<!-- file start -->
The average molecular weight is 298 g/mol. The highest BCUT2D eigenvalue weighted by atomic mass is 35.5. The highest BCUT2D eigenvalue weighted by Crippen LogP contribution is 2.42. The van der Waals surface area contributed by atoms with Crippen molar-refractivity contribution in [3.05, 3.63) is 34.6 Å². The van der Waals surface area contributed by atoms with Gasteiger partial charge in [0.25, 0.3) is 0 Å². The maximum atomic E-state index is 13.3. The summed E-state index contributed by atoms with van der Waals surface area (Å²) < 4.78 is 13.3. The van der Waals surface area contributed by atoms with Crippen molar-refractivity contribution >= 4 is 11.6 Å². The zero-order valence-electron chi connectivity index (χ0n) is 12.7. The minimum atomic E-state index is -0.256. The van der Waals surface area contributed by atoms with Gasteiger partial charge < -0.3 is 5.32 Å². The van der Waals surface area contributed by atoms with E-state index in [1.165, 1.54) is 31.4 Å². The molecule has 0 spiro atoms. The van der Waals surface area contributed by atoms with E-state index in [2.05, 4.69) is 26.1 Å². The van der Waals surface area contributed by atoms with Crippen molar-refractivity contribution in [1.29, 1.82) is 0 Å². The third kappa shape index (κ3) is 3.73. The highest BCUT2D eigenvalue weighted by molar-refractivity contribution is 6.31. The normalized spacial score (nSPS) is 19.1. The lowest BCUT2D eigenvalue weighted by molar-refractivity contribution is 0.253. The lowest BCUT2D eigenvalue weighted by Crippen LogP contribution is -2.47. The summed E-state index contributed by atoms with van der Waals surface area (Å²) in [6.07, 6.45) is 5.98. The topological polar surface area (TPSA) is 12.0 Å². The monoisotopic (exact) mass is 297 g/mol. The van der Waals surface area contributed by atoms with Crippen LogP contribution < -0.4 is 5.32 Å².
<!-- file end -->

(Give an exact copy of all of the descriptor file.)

The average molecular weight is 298 g/mol. The highest BCUT2D eigenvalue weighted by atomic mass is 35.5. The highest BCUT2D eigenvalue weighted by Crippen LogP contribution is 2.42. The van der Waals surface area contributed by atoms with Crippen molar-refractivity contribution in [3.05, 3.63) is 34.6 Å². The van der Waals surface area contributed by atoms with Gasteiger partial charge in [0.25, 0.3) is 0 Å². The maximum atomic E-state index is 13.3. The summed E-state index contributed by atoms with van der Waals surface area (Å²) < 4.78 is 13.3. The van der Waals surface area contributed by atoms with Crippen molar-refractivity contribution >= 4 is 11.6 Å². The zero-order valence-electron chi connectivity index (χ0n) is 12.7. The minimum atomic E-state index is -0.256. The van der Waals surface area contributed by atoms with Gasteiger partial charge < -0.3 is 5.32 Å². The van der Waals surface area contributed by atoms with E-state index in [1.165, 1.54) is 31.4 Å². The molecule has 0 spiro atoms. The van der Waals surface area contributed by atoms with E-state index in [2.05, 4.69) is 26.1 Å². The van der Waals surface area contributed by atoms with Crippen molar-refractivity contribution in [1.29, 1.82) is 0 Å². The third kappa shape index (κ3) is 3.73. The highest BCUT2D eigenvalue weighted by molar-refractivity contribution is 6.31. The normalized spacial score (nSPS) is 19.1. The lowest BCUT2D eigenvalue weighted by molar-refractivity contribution is 0.253. The lowest BCUT2D eigenvalue weighted by Crippen LogP contribution is -2.47. The summed E-state index contributed by atoms with van der Waals surface area (Å²) in [6.07, 6.45) is 5.98. The topological polar surface area (TPSA) is 12.0 Å². The monoisotopic (exact) mass is 297 g/mol. The van der Waals surface area contributed by atoms with Crippen LogP contribution < -0.4 is 5.32 Å².